- Buildup of toxins in the brain (hepatic encephalopathy). A liver damaged by cirrhosis isn’t able to clear toxins from the blood as well as a healthy liver can. These toxins can then build up in the brain and cause mental confusion and difficulty concentrating. With time, hepatic encephalopathy can progress to unresponsiveness or coma.
- Jaundice. Jaundice occurs when the diseased liver doesn’t remove enough bilirubin, a blood waste product, from your blood. Jaundice causes yellowing of the skin and whites of the eyes and darkening of urine.
- Bone disease. Some people with cirrhosis lose bone strength and are at greater risk of fractures.
- Increased risk of liver cancer. A large proportion of people who develop liver cancer have pre-existing cirrhosis.
- Acute-on-chronic cirrhosis. Some people end up experiencing multiorgan failure. Researchers now believe this is a distinct complication in some people who have cirrhosis, but they don’t fully understand its causes.
- Do not drink alcohol if you have cirrhosis. If you have liver disease, you should avoid alcohol.
- Eat a healthy diet. Choose a plant-based diet that’s full of fruits and vegetables. Select whole grains and lean sources of protein. Reduce the amount of fatty and fried foods you eat.
- Maintain a healthy weight. An excess amount of body fat can damage your liver. Talk to your doctor about a weight-loss plan if you are obese or overweight.
- Reduce your risk of hepatitis. Sharing needles and having unprotected sex can increase your risk of hepatitis B and C. Ask your doctor about hepatitis vaccinations
DIAGNOSIS AND INVESTIGATION
- Laboratory tests. blood tests to check for signs of liver malfunction, such as excess bilirubin, as well as for certain enzymes that may indicate liver damage. To assess kidney function, your blood is checked for creatinine. You’ll be screened for the hepatitis viruses.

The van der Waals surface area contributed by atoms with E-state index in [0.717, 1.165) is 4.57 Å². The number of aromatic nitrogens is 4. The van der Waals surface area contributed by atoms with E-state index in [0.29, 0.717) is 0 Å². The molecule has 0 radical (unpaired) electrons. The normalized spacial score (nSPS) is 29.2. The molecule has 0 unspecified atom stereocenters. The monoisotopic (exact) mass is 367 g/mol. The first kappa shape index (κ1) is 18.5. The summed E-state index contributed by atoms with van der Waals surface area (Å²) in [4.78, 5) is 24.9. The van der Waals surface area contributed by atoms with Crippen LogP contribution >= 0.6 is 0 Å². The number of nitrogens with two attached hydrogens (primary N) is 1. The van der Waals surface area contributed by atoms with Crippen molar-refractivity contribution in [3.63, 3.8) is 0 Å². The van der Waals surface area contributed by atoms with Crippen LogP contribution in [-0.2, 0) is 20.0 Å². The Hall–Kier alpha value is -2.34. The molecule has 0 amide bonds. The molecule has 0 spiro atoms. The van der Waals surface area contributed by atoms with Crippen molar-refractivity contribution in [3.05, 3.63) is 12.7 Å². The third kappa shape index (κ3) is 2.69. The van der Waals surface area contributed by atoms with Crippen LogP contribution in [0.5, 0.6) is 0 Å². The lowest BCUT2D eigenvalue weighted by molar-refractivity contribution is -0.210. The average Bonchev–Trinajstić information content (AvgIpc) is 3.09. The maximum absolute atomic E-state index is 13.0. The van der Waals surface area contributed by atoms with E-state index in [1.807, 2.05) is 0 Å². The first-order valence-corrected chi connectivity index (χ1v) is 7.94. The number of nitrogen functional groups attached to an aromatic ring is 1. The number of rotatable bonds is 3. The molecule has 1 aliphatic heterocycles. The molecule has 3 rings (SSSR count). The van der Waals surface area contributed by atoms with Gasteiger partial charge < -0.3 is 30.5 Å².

Based on the blood test results, your doctor may be able to diagnose the underlying cause of cirrhosis.
- Imaging tests. Magnetic resonance elastography (MRE) may be recommended. This noninvasive advanced imaging test detects hardening or stiffening of the liver. Other imaging tests, such as MRI, CT and ultrasound, may also be done.
- Biopsy. A tissue sample (biopsy) is not necessarily needed for diagnosis. it is use to identify the severity, extent and cause of liver damage.
Homeopathic medicine treat the underlying cause of cirrhosis of liver such as viral infections .genetic tendency .Bad effects of alcohol and metabolic changes .
Helps to control the scarring of tissues .And if homeopathy has started at the early stage(compensated stage ) it is possible to restore the altered function of the liver .
- Nux Vomica For Liver Cirrhosis Patients with Long-term Alcohol Abuse.
- Phosphorus For Cirrhosis of Liver with Jaundice
- Arsenic Album For Liver Cirrhosis with fatigue and weight loss
- Cardus Marianus It covers a wide range of symptoms that can be relieved with its use. The first condition calling for its use is jaundice. The second is dropsical accumulation of water in abdomen. The next field is bleeding consequent to liver damage. Liver pain and sensitiveness are experienced by most patients needing Cardus Marianus.